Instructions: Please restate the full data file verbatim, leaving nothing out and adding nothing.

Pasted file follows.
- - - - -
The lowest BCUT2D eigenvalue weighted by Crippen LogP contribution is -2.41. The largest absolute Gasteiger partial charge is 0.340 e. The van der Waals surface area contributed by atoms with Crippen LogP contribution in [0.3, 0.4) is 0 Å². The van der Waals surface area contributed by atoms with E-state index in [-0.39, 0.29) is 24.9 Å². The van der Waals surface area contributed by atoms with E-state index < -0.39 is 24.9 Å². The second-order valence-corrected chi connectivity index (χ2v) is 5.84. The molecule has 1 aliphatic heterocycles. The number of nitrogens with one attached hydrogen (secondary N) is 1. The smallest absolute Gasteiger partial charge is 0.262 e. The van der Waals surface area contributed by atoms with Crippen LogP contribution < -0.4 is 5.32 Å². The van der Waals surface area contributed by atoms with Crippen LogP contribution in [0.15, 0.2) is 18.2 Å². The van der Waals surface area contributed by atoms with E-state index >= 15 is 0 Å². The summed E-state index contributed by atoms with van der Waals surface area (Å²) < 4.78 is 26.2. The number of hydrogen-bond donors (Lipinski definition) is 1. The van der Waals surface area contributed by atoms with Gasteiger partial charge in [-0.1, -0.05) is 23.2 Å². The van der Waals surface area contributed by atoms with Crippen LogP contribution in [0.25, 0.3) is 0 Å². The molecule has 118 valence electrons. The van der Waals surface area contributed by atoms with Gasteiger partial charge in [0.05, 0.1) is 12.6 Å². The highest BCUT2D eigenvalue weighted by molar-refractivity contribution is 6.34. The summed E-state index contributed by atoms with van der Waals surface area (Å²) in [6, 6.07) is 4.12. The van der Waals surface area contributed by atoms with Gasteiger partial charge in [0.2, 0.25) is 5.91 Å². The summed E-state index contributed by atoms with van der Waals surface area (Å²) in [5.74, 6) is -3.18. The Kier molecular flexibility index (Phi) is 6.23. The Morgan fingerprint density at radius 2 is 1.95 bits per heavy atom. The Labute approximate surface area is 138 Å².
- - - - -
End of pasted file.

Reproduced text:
The lowest BCUT2D eigenvalue weighted by Crippen LogP contribution is -2.41. The largest absolute Gasteiger partial charge is 0.340 e. The van der Waals surface area contributed by atoms with Crippen LogP contribution in [0.3, 0.4) is 0 Å². The van der Waals surface area contributed by atoms with E-state index in [-0.39, 0.29) is 24.9 Å². The van der Waals surface area contributed by atoms with E-state index < -0.39 is 24.9 Å². The second-order valence-corrected chi connectivity index (χ2v) is 5.84. The molecule has 1 aliphatic heterocycles. The number of nitrogens with one attached hydrogen (secondary N) is 1. The smallest absolute Gasteiger partial charge is 0.262 e. The van der Waals surface area contributed by atoms with Crippen LogP contribution < -0.4 is 5.32 Å². The van der Waals surface area contributed by atoms with Crippen LogP contribution in [0.15, 0.2) is 18.2 Å². The van der Waals surface area contributed by atoms with E-state index >= 15 is 0 Å². The summed E-state index contributed by atoms with van der Waals surface area (Å²) < 4.78 is 26.2. The number of hydrogen-bond donors (Lipinski definition) is 1. The van der Waals surface area contributed by atoms with Gasteiger partial charge in [-0.1, -0.05) is 23.2 Å². The van der Waals surface area contributed by atoms with Crippen LogP contribution in [0.25, 0.3) is 0 Å². The molecule has 118 valence electrons. The van der Waals surface area contributed by atoms with Gasteiger partial charge in [0.05, 0.1) is 12.6 Å². The highest BCUT2D eigenvalue weighted by molar-refractivity contribution is 6.34. The summed E-state index contributed by atoms with van der Waals surface area (Å²) in [6, 6.07) is 4.12. The van der Waals surface area contributed by atoms with Gasteiger partial charge in [0.2, 0.25) is 5.91 Å². The summed E-state index contributed by atoms with van der Waals surface area (Å²) in [5.74, 6) is -3.18. The Kier molecular flexibility index (Phi) is 6.23. The Morgan fingerprint density at radius 2 is 1.95 bits per heavy atom. The Labute approximate surface area is 138 Å².